Hurma blinked, and smiled. Potta hadn't explicitly asked them to remove their ambassador from Earth. Once again, Hurma's foresight had paid off. Shara'Lynn Besta was an ambassador-at-large, meaning she could represent Velor anywhere she went to anyone. If Shara'Lynn didn't have that at-large status, then Potta might've had them there. But then, Hurma had an excuse ready. Shara'Lynn was on Earth to interact with the Arion provincial government on Earth, and see about re-establishing trade relations with the province. It wasn't her fault if the provincial government wasn't there anymore...
Also, Potta hadn't mentioned Co'ra'na Ky'zel. She had no such at-large status as Lynn. She was still a citizen of the Velorian Enlightenment, and if discovered on Earth, might indeed be the excuse Aria needed for war. Potta had mentioned Xara Kor'El, repeatedly, but all Hurma could do there was to claim (correctly) that Xara had no legal status with the Velorian Enlightenment and was not recognized as a citizen of Velor.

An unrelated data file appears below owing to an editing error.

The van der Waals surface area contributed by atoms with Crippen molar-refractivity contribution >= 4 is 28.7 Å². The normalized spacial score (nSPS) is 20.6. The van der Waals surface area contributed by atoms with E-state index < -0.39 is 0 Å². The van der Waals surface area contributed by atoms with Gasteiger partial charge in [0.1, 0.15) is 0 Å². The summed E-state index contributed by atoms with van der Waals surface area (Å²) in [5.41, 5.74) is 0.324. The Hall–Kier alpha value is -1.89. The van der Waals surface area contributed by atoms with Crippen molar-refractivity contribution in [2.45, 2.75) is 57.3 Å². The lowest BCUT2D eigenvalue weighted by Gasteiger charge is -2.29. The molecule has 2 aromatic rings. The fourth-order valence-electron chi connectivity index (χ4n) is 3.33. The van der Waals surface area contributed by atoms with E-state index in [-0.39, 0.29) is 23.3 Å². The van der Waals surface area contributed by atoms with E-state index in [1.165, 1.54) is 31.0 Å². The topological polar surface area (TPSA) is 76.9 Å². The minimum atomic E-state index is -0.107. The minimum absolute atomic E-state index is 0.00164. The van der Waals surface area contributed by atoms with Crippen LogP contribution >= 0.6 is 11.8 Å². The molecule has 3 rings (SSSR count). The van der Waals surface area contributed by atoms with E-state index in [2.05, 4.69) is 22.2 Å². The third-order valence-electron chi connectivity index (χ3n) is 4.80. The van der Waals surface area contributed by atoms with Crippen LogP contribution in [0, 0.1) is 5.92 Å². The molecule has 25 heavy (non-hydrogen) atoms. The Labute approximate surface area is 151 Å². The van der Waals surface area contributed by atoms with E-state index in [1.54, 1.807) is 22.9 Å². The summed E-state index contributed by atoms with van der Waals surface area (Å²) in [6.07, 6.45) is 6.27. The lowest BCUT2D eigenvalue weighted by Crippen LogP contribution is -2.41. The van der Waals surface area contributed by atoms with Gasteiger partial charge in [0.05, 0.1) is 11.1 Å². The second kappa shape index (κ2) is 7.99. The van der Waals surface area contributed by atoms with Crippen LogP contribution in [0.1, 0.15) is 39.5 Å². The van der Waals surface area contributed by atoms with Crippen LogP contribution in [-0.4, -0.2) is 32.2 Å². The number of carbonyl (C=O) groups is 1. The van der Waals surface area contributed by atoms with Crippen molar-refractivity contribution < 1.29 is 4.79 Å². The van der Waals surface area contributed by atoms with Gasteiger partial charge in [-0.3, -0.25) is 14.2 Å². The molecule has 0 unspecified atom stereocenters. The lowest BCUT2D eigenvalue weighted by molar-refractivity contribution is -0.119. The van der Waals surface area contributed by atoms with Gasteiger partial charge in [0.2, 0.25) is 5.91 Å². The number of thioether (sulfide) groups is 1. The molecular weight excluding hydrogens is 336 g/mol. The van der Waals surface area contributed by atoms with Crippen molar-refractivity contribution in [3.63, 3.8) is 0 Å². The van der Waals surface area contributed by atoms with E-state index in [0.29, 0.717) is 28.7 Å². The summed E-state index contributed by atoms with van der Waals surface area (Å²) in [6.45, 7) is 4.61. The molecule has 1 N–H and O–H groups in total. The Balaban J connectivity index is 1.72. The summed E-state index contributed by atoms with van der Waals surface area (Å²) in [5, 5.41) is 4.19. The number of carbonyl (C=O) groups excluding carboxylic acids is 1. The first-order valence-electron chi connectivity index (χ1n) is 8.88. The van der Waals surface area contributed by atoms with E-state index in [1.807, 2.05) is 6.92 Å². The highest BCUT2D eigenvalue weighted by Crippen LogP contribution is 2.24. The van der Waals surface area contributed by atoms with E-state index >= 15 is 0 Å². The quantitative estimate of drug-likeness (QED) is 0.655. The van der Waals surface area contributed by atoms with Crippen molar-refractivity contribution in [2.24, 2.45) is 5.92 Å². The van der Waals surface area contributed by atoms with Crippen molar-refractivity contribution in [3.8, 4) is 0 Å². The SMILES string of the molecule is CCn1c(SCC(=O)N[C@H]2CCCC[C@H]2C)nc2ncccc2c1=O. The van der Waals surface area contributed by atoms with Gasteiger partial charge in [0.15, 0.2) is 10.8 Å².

In short, for all the Empire's bluster, Velor had everything they could ask for before Potta walked in the door. After Potta had left, though, Hurma realized one thing: he simply couldn't keep the written promise he'd made to Co'ra'na Ky'zel in her last set of orders.
He would recommend to the Prime Minister that the team of Protectors and Viragoes they'd assembled over the last few months disassemble. War with Aria, now, just wasn't worth the risk. The two Vels and Xara were on their own.
If only they knew where the Terran Military Colonies were going to strike next. The Colonies had not been successful yet, and Velor could easily lend them a hand, perhaps...
"The Crown Prince of the Empire of Aria!"
The Emperor's Guards turned and saluted; the Emperor himself held a report in his hand. After Edgar had prostrated himself, the Emperor cried out, "Clear the chamber! No listening devices!" The order was loudly and frequently repeated by the Guards, who carried it out. The doors slammed shut, loud enough to make it clear the Emperor was not to be disturbed by anyone in the Court.
Still, their ears went on alert; if the Emperor died while they were out there, the streets would be covered in blood. Others' blood -- those of the Emperor's assassins and their sponsors -- and then their own.